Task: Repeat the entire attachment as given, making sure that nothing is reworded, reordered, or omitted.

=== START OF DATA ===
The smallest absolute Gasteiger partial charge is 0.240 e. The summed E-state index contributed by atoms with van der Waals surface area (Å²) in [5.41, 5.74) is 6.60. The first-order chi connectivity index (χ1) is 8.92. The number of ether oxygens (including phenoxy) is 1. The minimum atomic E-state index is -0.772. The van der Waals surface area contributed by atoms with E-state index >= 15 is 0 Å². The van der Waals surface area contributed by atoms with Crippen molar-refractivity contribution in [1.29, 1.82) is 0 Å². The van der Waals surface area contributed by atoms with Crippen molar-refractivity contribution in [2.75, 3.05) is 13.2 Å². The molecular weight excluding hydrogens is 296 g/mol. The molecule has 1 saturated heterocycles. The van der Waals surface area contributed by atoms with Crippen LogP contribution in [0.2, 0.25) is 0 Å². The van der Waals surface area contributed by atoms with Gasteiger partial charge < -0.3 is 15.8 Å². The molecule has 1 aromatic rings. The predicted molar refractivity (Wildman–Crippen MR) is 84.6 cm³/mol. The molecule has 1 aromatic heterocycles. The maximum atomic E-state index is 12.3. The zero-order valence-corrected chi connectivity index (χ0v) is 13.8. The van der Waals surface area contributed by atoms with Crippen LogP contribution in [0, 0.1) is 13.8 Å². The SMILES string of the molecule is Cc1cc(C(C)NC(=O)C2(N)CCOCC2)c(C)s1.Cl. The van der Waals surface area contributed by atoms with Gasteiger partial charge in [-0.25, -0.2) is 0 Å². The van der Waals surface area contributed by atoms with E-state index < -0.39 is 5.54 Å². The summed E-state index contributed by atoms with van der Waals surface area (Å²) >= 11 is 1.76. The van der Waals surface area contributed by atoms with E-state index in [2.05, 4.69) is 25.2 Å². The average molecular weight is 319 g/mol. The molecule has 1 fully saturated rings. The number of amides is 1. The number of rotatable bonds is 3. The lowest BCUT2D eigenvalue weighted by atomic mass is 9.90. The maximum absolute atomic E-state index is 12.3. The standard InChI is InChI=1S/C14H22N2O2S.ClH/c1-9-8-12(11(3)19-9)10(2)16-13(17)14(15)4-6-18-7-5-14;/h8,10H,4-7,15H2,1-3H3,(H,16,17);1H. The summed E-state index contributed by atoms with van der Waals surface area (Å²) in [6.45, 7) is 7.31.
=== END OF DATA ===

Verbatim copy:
The smallest absolute Gasteiger partial charge is 0.240 e. The summed E-state index contributed by atoms with van der Waals surface area (Å²) in [5.41, 5.74) is 6.60. The first-order chi connectivity index (χ1) is 8.92. The number of ether oxygens (including phenoxy) is 1. The minimum atomic E-state index is -0.772. The van der Waals surface area contributed by atoms with E-state index >= 15 is 0 Å². The van der Waals surface area contributed by atoms with Crippen molar-refractivity contribution in [1.29, 1.82) is 0 Å². The van der Waals surface area contributed by atoms with Crippen molar-refractivity contribution in [2.75, 3.05) is 13.2 Å². The molecular weight excluding hydrogens is 296 g/mol. The molecule has 1 saturated heterocycles. The van der Waals surface area contributed by atoms with Crippen LogP contribution in [0.2, 0.25) is 0 Å². The van der Waals surface area contributed by atoms with Gasteiger partial charge < -0.3 is 15.8 Å². The molecule has 1 aromatic rings. The predicted molar refractivity (Wildman–Crippen MR) is 84.6 cm³/mol. The molecule has 1 aromatic heterocycles. The maximum atomic E-state index is 12.3. The zero-order valence-corrected chi connectivity index (χ0v) is 13.8. The van der Waals surface area contributed by atoms with Crippen LogP contribution in [0, 0.1) is 13.8 Å². The SMILES string of the molecule is Cc1cc(C(C)NC(=O)C2(N)CCOCC2)c(C)s1.Cl. The van der Waals surface area contributed by atoms with Gasteiger partial charge in [-0.25, -0.2) is 0 Å². The van der Waals surface area contributed by atoms with E-state index < -0.39 is 5.54 Å². The summed E-state index contributed by atoms with van der Waals surface area (Å²) >= 11 is 1.76. The van der Waals surface area contributed by atoms with E-state index in [2.05, 4.69) is 25.2 Å². The average molecular weight is 319 g/mol. The molecule has 1 fully saturated rings. The number of amides is 1. The number of rotatable bonds is 3. The lowest BCUT2D eigenvalue weighted by atomic mass is 9.90. The maximum absolute atomic E-state index is 12.3. The standard InChI is InChI=1S/C14H22N2O2S.ClH/c1-9-8-12(11(3)19-9)10(2)16-13(17)14(15)4-6-18-7-5-14;/h8,10H,4-7,15H2,1-3H3,(H,16,17);1H. The summed E-state index contributed by atoms with van der Waals surface area (Å²) in [6.45, 7) is 7.31.